1. My best advice is to focus on the first book. Decide what you want to do with that and start there. Don't worry about what comes next before you've gotten over the first hurdles.

  2. Very interesting. I've wondered if the rule about series applies the same way to fantasy books. The fantasy genre seems to be very series heavy, around 70%, suggesting that readers expect or want that. Whereas other genres of fiction seem to only have 25% series. Mind you, I'm getting my figures from walking around the largest Barnes& Noble in my area. I'm sure the numbers change if looking at Amazon or Smashwords. But if someone is bothering to query in search of an agent, it seems that the hope of the author is to gain a spot at chain bookstores.

    Also, while I can appreciate your not wishing to be lied to about a stand alone really being a series, it is worth noting that every query writing class and book from the last five years flat out states to call anything an author queries a "stand alone." It sounds like a set-in-stone rule. So writers planning on publication are faced with with either fibbing, facing rejection based on rule-breaking, or just going indie. Those are the only three options. That's the predicament. (And it comes along with looking at the first Harry Potter book and knowing that Voldermort was deterred, not defeated. That Harry's story has just begun. That the best selling books of our time would be lying if they called themselves stand alones... and yet, there's that rule to never, ever, ever, no matter what, pitch a series. Because it's impossible to sell a series. Which, again, is conflicting information, but that IS what's out there.)

    I'm sure it does me no good to point this out. But I've struggled with query writing, so I've taken a few classes on the subject. And the teacher will break out the red ink for the crime of being honest about a series being a series. (It's why my urban fantasy has been listed in the edit stage for three years. I can't figure out how to make the first book not part of a series, unless the word count boosts to over 150,000- which is also forbidden. I've shared with fifty beta readers who love the story, but all who hate every query draft I've ever done, and none who can tell me how to make it seem like a stand alone. But now I've gone and gotten personal, and that was not my intention.)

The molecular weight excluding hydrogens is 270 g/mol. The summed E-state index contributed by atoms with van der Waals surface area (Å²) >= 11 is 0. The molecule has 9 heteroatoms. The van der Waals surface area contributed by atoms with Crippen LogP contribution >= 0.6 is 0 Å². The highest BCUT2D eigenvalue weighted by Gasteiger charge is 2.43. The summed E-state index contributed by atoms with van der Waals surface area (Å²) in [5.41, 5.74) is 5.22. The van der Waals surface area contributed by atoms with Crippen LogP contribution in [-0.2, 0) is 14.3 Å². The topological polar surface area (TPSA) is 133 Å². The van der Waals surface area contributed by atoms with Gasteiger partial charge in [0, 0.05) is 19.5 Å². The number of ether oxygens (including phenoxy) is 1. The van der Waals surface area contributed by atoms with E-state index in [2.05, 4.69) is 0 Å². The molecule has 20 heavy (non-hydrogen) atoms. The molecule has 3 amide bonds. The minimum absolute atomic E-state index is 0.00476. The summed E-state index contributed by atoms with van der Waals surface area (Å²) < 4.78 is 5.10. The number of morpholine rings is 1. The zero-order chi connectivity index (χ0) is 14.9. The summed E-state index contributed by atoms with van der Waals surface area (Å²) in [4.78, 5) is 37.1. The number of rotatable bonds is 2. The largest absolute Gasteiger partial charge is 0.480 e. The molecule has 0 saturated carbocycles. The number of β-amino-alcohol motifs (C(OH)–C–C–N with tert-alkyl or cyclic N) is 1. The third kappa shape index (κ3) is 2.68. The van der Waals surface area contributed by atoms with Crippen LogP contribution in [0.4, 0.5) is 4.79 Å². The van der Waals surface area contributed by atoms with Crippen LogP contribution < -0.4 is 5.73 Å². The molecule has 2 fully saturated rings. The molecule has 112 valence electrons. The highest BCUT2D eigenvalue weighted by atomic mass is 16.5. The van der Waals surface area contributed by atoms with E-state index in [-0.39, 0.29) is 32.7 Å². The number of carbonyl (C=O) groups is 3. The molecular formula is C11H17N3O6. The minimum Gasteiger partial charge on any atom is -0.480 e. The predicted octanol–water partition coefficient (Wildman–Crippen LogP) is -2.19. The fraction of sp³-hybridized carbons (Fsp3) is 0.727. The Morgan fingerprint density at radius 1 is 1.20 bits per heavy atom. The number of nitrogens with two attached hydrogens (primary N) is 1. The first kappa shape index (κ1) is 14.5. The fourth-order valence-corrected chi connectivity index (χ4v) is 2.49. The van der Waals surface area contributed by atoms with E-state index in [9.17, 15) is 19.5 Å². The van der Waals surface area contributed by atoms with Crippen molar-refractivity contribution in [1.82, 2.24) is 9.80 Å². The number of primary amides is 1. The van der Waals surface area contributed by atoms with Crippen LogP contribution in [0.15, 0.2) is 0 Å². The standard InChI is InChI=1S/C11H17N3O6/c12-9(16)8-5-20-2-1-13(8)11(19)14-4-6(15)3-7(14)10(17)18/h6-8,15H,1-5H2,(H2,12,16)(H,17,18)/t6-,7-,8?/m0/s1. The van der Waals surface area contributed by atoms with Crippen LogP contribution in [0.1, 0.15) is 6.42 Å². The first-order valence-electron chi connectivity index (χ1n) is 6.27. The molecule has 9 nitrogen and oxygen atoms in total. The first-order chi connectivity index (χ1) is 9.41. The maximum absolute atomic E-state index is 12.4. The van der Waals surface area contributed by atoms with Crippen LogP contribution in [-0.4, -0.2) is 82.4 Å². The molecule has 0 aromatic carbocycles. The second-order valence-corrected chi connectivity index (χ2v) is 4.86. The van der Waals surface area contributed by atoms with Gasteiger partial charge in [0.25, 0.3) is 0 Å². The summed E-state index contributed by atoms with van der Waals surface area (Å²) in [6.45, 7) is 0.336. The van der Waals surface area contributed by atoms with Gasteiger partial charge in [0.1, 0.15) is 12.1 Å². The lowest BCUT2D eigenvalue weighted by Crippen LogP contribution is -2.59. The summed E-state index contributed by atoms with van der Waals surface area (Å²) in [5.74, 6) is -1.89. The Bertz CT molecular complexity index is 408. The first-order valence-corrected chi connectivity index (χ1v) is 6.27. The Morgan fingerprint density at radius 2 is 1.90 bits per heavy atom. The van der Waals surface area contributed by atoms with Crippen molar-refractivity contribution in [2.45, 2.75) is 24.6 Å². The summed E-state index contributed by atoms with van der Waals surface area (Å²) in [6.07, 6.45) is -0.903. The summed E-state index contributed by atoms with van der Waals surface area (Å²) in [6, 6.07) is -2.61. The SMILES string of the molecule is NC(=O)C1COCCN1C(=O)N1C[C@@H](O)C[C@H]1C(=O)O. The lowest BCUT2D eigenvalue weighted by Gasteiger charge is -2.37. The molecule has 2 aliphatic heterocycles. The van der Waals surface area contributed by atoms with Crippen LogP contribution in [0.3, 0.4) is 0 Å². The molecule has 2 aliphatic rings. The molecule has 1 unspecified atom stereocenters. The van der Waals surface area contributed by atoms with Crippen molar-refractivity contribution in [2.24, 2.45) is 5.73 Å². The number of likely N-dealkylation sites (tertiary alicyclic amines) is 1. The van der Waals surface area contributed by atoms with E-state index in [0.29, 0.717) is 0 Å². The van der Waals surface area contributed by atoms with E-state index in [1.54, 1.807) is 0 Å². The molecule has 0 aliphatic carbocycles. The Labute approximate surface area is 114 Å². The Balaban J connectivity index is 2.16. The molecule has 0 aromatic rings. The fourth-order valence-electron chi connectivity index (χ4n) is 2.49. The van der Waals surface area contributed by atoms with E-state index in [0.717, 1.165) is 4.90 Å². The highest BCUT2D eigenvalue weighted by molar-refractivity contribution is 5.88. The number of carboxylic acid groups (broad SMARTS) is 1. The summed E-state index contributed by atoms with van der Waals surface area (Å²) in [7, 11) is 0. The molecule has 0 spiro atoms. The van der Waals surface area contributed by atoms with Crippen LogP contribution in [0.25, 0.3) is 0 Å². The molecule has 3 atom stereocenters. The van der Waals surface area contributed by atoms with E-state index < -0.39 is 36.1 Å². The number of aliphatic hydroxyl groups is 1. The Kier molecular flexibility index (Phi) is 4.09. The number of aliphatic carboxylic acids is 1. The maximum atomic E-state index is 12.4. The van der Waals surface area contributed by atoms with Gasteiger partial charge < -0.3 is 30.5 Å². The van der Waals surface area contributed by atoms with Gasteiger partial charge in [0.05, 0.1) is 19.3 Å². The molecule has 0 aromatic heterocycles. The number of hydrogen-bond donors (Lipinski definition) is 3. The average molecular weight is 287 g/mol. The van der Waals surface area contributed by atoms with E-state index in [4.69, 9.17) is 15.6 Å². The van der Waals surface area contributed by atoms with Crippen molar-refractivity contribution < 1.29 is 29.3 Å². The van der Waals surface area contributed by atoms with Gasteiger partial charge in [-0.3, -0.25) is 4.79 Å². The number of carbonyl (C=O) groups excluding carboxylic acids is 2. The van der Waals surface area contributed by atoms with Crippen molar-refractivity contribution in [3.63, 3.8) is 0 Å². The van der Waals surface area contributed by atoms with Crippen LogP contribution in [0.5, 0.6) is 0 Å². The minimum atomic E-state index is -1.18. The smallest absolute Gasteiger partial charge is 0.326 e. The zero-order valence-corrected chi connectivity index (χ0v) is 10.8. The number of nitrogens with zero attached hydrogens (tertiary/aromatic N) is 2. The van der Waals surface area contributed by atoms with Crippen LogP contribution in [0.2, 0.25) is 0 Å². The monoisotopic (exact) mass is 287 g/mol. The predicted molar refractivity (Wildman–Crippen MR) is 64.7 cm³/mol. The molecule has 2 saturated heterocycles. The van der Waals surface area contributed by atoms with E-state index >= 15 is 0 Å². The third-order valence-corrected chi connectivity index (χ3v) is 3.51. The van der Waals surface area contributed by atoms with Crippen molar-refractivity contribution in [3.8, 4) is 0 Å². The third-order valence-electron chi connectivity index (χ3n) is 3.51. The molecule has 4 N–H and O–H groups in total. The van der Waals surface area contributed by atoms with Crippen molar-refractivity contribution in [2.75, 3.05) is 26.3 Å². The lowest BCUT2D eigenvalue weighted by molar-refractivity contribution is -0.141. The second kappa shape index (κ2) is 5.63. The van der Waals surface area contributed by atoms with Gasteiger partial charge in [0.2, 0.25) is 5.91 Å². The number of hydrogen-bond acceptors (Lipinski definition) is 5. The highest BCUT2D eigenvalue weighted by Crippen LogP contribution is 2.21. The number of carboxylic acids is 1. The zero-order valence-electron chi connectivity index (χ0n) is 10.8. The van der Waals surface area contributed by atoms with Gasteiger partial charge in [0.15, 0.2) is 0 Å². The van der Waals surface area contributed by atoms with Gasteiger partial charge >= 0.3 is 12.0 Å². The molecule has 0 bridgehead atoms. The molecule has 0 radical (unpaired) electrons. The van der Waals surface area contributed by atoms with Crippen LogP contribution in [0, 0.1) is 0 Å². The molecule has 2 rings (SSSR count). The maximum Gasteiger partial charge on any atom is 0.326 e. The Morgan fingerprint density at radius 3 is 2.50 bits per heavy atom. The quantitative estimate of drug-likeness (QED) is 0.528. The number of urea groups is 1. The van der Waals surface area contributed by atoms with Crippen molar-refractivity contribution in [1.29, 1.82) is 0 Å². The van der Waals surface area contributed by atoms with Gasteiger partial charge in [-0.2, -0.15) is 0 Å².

Really, I just wanted to share that sometimes people are lying to you because they've been instructed to do so, or have paid someone $50 to edit their query and felt it wise to trust that experienced person who changed "series" to "stand alone." No writer wants to put an agent they're trying to hire into a bad mood. We'd all attach query letters to fresh baked goods if you told us to!

    1. I have to say I am highly disturbed that anyone would offer the professional advice that your best course of action is to lie to an agent. A query letter isn't a cog in the wheel. It is your first professional contact with someone who you, hopefully, respect and hope to form a productive business relationship. So let me stress this, you are not doing yourself any favors by lying. The secondary question here about what exactly makes a novel stand alone deserves its own post. Look for that in a future Agency Lesson.